If the goat cannot eat enough of her normal diet to get glucose, then her body switches to burning fat. This creates ketones in her blood, which are toxic. Other factors that may contribute to the development of goat ketosis include stress, illness, and poor nutrition. If the goat is carrying multiple fetuses, there may not be enough room in her rumen for her to process enough food. If a pregnant goat is transported, even briefly, she is vulnerable because her nutrition intake is disrupted and the transport induces stress.
The symptoms of goat ketosis can vary, but typically include weight loss, decreased appetite, lethargy, teeth grinding, dull eyes, and a sweet or fruity odor on the breath, which is due to the presence of ketones. In severe cases, the goat may develop neurological symptoms, such as muscle tremors, seizures, stargazing, and recumbency, and it may go blind or be be unable to stand. Ketones can be detected in urine test strips. If your pregnant goat is behaving unusually or showing signs of distress, contact your vet immediately.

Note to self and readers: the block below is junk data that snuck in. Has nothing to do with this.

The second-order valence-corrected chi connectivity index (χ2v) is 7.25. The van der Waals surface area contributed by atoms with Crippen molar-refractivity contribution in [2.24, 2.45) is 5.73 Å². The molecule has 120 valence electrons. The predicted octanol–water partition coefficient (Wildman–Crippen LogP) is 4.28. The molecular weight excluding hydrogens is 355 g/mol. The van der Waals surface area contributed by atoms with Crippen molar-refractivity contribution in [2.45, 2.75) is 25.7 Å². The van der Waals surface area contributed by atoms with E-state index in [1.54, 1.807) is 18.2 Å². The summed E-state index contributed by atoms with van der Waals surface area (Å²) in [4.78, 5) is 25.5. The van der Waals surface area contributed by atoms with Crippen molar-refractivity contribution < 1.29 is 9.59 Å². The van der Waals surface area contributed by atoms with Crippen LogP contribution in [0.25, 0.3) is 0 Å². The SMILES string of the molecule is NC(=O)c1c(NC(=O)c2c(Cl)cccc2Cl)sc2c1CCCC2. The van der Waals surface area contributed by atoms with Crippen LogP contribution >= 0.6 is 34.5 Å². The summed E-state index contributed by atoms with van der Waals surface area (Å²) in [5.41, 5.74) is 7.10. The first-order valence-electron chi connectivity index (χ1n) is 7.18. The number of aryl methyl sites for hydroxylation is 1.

Your veterinarian may recommend that you treat goat ketosis by providing supplemental nutrition, such as glucose, molasses, or high-energy feeds, and administering propylene glycol. In severe cases, delivering the kids via C-section may be required. This can save the dam, but usually not the kids.
Prevention of goat ketosis can be achieved through proper management of pregnant goats, including ensuring that they receive adequate nutrition, avoiding stress, and monitoring their body condition closely. If you suspect that your goat has ketosis, it is important to consult a veterinarian promptly for proper diagnosis and treatment.